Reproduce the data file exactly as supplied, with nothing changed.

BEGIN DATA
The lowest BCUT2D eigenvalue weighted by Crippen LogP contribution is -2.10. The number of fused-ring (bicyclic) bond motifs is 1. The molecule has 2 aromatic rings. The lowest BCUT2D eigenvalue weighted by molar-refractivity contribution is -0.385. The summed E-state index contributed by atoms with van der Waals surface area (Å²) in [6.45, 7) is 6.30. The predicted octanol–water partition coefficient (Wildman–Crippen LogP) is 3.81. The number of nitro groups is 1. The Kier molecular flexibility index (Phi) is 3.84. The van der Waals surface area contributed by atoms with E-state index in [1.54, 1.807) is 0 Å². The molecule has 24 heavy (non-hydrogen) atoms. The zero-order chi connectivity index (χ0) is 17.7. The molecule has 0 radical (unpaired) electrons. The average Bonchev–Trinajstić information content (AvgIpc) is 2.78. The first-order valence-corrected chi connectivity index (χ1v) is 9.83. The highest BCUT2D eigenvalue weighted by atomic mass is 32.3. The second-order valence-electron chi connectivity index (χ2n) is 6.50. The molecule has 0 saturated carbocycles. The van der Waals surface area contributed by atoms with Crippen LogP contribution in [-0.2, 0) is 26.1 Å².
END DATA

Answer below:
The lowest BCUT2D eigenvalue weighted by Crippen LogP contribution is -2.10. The number of fused-ring (bicyclic) bond motifs is 1. The molecule has 2 aromatic rings. The lowest BCUT2D eigenvalue weighted by molar-refractivity contribution is -0.385. The summed E-state index contributed by atoms with van der Waals surface area (Å²) in [6.45, 7) is 6.30. The predicted octanol–water partition coefficient (Wildman–Crippen LogP) is 3.81. The number of nitro groups is 1. The Kier molecular flexibility index (Phi) is 3.84. The van der Waals surface area contributed by atoms with E-state index in [1.54, 1.807) is 0 Å². The molecule has 24 heavy (non-hydrogen) atoms. The zero-order chi connectivity index (χ0) is 17.7. The molecule has 0 radical (unpaired) electrons. The average Bonchev–Trinajstić information content (AvgIpc) is 2.78. The first-order valence-corrected chi connectivity index (χ1v) is 9.83. The highest BCUT2D eigenvalue weighted by atomic mass is 32.3. The second-order valence-electron chi connectivity index (χ2n) is 6.50. The molecule has 0 saturated carbocycles. The van der Waals surface area contributed by atoms with Crippen LogP contribution in [-0.2, 0) is 26.1 Å².